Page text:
When Harold Fry nips out one morning to post a letter, leaving his wife hovering upstairs, he has no idea that he is about to walk from one end of the country to the other. He has no hiking boots or map, let alone a compass, waterproof or mobile phone. All he knows is that he must keep walking to save someone else's life.
My take: 5 looks
LOVED this book. There are so many levels to love here: the ordinary doing the extraordinary, relationships with family as well as strangers, mourning, and the simple act of observation.
Harold is a very likable, if unassuming, character. Life just happens to him as he ambles through his days. His wife seems to despise him. His son seems to avoid him. His neighbor stays at a distance.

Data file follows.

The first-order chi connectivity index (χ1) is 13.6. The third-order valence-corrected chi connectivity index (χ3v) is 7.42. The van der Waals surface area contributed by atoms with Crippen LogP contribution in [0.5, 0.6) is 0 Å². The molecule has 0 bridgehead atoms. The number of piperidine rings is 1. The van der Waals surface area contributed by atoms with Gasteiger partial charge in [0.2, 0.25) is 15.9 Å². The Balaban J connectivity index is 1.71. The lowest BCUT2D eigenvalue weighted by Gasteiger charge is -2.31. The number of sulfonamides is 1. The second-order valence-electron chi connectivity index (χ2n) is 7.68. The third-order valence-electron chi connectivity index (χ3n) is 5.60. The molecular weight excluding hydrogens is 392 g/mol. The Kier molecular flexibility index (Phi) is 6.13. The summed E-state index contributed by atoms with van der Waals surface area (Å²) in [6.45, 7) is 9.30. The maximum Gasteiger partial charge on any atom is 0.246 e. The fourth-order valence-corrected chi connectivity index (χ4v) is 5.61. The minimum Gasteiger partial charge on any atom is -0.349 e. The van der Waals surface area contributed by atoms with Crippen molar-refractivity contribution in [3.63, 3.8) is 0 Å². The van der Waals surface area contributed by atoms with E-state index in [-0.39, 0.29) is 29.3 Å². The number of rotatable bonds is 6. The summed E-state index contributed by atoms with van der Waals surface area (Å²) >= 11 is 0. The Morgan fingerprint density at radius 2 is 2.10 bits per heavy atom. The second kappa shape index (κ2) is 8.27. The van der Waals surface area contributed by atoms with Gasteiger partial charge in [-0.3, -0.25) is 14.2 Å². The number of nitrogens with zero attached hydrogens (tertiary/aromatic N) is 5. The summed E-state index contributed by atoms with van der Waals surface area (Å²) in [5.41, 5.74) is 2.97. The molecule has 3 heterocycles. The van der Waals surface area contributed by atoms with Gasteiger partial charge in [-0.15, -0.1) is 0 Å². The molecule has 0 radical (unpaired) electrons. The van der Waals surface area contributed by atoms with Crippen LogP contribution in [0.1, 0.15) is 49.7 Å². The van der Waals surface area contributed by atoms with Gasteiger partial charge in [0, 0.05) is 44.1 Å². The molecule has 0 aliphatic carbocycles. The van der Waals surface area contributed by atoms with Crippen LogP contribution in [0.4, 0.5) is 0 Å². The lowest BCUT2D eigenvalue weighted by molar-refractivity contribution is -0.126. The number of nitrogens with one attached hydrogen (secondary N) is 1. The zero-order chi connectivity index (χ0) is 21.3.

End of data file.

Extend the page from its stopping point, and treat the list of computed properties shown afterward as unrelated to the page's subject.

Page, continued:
Then comes the letter from Queenie. At first, I was confused as to why Harold felt such emotion at her news, and his compulsion to go to her. However, as the story progresses and the characters unfold, things become clearer and clearer.
And then there are the extraneous characters. For the most part, they are a positive influence on Harold and his journey. But even that takes a turn for the dark.
This is a book worth reading. On the surface, it is a sweet story of friendship, love and keeping our commitments. Underneath, it is a coming-of-age story occurring later in life. On another level, it is a novel of self-awareness. So many characters develop and change in this novel.
Very enjoyable and highly recommended.